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Michel Botbol
Sandra Van Dulmen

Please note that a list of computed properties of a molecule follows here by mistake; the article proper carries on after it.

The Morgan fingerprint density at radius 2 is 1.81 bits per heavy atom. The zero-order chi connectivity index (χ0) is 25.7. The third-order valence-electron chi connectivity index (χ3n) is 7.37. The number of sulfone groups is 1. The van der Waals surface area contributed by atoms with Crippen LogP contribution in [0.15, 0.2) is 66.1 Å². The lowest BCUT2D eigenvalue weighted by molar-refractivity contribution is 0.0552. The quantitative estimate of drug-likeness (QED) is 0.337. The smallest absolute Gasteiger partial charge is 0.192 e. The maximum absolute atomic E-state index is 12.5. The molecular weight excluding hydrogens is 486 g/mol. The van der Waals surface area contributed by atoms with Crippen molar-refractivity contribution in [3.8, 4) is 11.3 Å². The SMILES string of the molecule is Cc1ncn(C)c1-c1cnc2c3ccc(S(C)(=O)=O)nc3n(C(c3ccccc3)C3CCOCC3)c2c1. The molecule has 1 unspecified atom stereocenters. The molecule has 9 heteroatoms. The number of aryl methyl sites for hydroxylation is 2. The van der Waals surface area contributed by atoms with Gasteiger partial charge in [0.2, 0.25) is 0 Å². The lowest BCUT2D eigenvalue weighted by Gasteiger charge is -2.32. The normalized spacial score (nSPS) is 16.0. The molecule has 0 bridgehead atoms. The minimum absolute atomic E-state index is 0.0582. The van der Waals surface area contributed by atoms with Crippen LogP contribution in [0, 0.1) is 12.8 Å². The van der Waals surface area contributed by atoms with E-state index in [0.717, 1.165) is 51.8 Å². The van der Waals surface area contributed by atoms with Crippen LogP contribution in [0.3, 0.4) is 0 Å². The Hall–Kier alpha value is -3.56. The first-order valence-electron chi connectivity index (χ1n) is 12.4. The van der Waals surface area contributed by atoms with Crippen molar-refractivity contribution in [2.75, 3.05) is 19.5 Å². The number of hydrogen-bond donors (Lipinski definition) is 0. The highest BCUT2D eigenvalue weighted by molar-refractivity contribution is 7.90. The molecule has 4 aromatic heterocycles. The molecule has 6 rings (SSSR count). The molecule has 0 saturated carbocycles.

Communication between patients and health care providers (HCP) is at the heart of medicine and even more within its person-centered paradigm. Within a person centered medicine (PCM) perspective, it is thus crucial, for both the HCP and the patient, to build on a relationship with the objective to establish a therapeutic alliance and share decision making related to the patient’s health issues and to integrate the subjective aspects (and not only the objective aspects) of these healthIssues.After showing that the effects of communication go beyond mere cognitive and affective sharing, particularly in highly emotional relations, this paper’sobjective is to understand more thoroughly what is transmitted in the patients/HCP relation and how some of the child and adolescent developmental psychiatry processes (i.e., early mother–baby interactions and transgenerational transmission of attachment) provide good models to understand this transmission.Building on these models, the paper will discuss how and at which conditions, the HCP’s narrative empathy plays a major role to access to the patient’s subjectivity through the HCP’s subjective experience.It concludes that, therefore, subjectivity of the HCPs should not be seen as a negative side effect of the patient–HCP (or the patient–team) relation but as a crucial clinical tool in person-centered diagnostics and cares if HCPs are properly trained and educated to use their feelings and representations as tools in individual or collective deliberations. But one has to be aware that there is no empathy without subjectivity.

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